Budget 2013: Fiscal deception, for the few and the privileged

Make no mistake: Budget 2013 is for business, not for citizens.

You know something’s gone terribly wrong when you agree with Winston Peters.

But when the NZ First leader called Budget 2013 “a classic neo-liberal prescription which favours the few and the privileged”, pointing out that everything sounds great when you put it in four-year terms, but if you go year by year “it sounds pretty lousy”, I found myself nodding my head in agreement. Yeah, Winston! You tell 'em!

Then I slapped myself around the head a few times and put myself under a cold shower.

Sure, there are some nice goodies in there – I can’t argue with the $200 million boost in funding for science, innovation and research. But waaaaait a minute, Winston! That’s just $50 million a year. Huh. When you put it like that, it does indeed sound pretty lousy. Surely innovation deserves more than that.

“For the average New Zealand family, it’s pretty bad,” Uncle Winston said of the Budget in general.

Okay, but there’s that tax break for startups to help them become investment ready (read Sim Ahmed’s take on it here), and new funding for the National Science Challenges and the Marsden Fund.

That’s nice, isn’t it, Winston? That'll help us grow in the creative industries.

“The mass majority of New Zealanders will not be fooled by this when they wake up to what it doesn’t mean for them,” Peters said, giving Joe Citizen a lot of credit for caring.

Hang on, that social housing stuff is nice, isn’t it? I mean, National cares.

But probably not for the 3,000 tenants who’ll be evicted from state housing over the next three years as part of the Social Housing Reform Bill, which will be introduced to Parliament this afternoon. That means 1,000 or so tenants will no longer qualify for state housing in 2015, and another 2,000 will be ineligible by 2017.

Of course, all this depends on how you feel about the welfare state and the inequality discourse.

But then there’s education; there’s more money for early childhood education and schools, plus new school property and operations grants. It’s a veritable box of warm fuzzies. And there’s the requisite push for everyone to achieve NCEA, with $6 million for a new mentoring programme to help “vulnerable students”. Everyone's an achiever!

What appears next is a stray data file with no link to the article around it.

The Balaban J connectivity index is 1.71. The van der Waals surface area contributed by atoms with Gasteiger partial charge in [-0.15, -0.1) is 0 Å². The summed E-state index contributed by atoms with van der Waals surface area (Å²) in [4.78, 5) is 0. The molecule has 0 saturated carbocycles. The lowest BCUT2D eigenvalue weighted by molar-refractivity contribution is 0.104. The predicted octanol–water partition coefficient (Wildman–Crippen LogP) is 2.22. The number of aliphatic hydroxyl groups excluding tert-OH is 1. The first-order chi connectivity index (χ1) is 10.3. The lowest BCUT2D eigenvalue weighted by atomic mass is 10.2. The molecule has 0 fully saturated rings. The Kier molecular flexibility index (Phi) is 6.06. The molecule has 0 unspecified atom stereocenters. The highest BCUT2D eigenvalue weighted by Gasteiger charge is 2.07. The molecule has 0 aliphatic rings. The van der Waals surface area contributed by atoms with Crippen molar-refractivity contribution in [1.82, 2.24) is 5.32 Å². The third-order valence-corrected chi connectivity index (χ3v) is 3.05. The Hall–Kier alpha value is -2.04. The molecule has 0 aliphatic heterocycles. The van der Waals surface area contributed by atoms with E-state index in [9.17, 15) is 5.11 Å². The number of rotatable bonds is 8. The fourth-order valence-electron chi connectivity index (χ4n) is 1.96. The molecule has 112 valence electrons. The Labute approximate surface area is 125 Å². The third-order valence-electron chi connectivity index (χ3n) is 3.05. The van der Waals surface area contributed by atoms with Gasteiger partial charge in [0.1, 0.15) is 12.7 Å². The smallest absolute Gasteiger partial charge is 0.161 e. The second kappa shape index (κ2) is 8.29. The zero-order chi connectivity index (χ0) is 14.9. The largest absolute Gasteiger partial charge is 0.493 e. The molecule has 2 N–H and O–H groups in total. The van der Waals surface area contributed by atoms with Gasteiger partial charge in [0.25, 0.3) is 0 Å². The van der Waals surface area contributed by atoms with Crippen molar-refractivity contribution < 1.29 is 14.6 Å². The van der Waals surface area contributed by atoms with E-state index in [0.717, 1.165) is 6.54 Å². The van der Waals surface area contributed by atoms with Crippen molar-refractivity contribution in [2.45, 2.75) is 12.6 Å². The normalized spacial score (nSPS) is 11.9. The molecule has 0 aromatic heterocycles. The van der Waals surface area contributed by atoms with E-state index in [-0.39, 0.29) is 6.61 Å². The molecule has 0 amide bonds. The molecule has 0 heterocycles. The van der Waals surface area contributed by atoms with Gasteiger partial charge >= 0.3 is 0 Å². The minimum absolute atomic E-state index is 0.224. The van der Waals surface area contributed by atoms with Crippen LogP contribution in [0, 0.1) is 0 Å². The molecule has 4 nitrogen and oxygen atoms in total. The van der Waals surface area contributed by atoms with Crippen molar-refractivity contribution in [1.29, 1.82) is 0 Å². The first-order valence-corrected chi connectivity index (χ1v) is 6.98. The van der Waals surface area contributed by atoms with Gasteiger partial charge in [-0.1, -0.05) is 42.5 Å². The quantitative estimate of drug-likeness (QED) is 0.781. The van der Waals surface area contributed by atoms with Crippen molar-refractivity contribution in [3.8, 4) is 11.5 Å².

On the other hand, “reprioritised funding” in the tertiary sector means people aged 40-plus will be restricted to 120 weeks of student allowances, while those over 65 won’t be able to get one at all.

So now education isn’t just for the rich, it’s also obviously for the young. We might as well have a sign on the door of universities: No old fogies allowed!

Of course, many will argue that educating oldies isn’t the best investment for the future of the nation, no matter how much knowledge they might have to build on already. But it is still a signal that what’s fit for some is not fit for others. National has had tertiary support in the crosshairs for some time, most recently axing student allowances for postgrad students. So on one hand, there’s support within businesses (startups) for R&D, but those wanting to enact R&D in a university setting can go to hell in a handcart.

Then there’s the decrease in ACC levies, which will benefit businesses, coupled with the delay of an additional two years of contributions to the NZ Super Fund. It says, let’s give businesses a break, but screw those ordinary citizens. Again, priorities. It's a tricky one though, isn't it? It's the political elephant in the room that nobody wants to tackle: the impending issues associated with a large, ageing population. Shhhh! They'll hear you!

After two years of zero budgets, this year’s effort will provide at least a small amount of relief for those hankering after a quick and dirty game of financial swings and roundabouts.
Broadcaster John Campbell wondered if the mass majority of New Zealanders – in contrast to Peters’ claims that citizens wouldn’t be fooled – in fact wouldn’t even notice that Budget 2013 had taken place.

“Is it so vanilla that it’s going to disappear into the ether almost immediately.”

But the words of Winston are ringing in my ears.

“It’s a rather obvious example of an exercise in fiscal deception.”